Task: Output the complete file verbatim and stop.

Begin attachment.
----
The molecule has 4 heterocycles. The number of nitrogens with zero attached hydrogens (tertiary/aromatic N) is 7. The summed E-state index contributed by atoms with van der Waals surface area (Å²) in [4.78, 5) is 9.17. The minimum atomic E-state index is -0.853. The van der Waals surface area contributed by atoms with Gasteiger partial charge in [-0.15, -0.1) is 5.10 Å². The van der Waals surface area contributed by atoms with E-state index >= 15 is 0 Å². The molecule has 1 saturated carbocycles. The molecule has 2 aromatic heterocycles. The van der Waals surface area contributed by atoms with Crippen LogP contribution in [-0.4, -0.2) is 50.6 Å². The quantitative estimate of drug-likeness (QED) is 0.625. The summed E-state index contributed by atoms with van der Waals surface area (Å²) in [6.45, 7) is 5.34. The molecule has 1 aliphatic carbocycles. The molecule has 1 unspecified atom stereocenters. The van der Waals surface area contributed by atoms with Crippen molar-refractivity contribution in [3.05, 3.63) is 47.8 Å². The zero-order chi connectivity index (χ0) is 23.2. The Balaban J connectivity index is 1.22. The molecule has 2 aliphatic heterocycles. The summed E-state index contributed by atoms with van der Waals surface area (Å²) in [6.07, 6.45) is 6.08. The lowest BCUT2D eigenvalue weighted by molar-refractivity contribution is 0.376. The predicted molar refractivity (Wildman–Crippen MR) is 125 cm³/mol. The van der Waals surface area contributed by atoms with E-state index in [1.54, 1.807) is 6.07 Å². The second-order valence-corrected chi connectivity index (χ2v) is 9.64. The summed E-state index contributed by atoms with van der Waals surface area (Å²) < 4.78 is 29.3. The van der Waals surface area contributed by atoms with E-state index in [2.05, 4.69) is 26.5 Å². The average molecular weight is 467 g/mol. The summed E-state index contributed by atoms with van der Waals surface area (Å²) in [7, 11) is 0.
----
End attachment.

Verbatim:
The molecule has 4 heterocycles. The number of nitrogens with zero attached hydrogens (tertiary/aromatic N) is 7. The summed E-state index contributed by atoms with van der Waals surface area (Å²) in [4.78, 5) is 9.17. The minimum atomic E-state index is -0.853. The van der Waals surface area contributed by atoms with Gasteiger partial charge in [-0.15, -0.1) is 5.10 Å². The van der Waals surface area contributed by atoms with E-state index >= 15 is 0 Å². The molecule has 1 saturated carbocycles. The molecule has 2 aromatic heterocycles. The van der Waals surface area contributed by atoms with Crippen LogP contribution in [-0.4, -0.2) is 50.6 Å². The quantitative estimate of drug-likeness (QED) is 0.625. The summed E-state index contributed by atoms with van der Waals surface area (Å²) in [6.45, 7) is 5.34. The molecule has 1 aliphatic carbocycles. The molecule has 1 unspecified atom stereocenters. The van der Waals surface area contributed by atoms with Crippen molar-refractivity contribution in [3.05, 3.63) is 47.8 Å². The zero-order chi connectivity index (χ0) is 23.2. The Balaban J connectivity index is 1.22. The molecule has 2 aliphatic heterocycles. The summed E-state index contributed by atoms with van der Waals surface area (Å²) in [6.07, 6.45) is 6.08. The lowest BCUT2D eigenvalue weighted by molar-refractivity contribution is 0.376. The predicted molar refractivity (Wildman–Crippen MR) is 125 cm³/mol. The van der Waals surface area contributed by atoms with E-state index in [1.54, 1.807) is 6.07 Å². The second-order valence-corrected chi connectivity index (χ2v) is 9.64. The summed E-state index contributed by atoms with van der Waals surface area (Å²) < 4.78 is 29.3. The van der Waals surface area contributed by atoms with E-state index in [2.05, 4.69) is 26.5 Å². The average molecular weight is 467 g/mol. The summed E-state index contributed by atoms with van der Waals surface area (Å²) in [7, 11) is 0.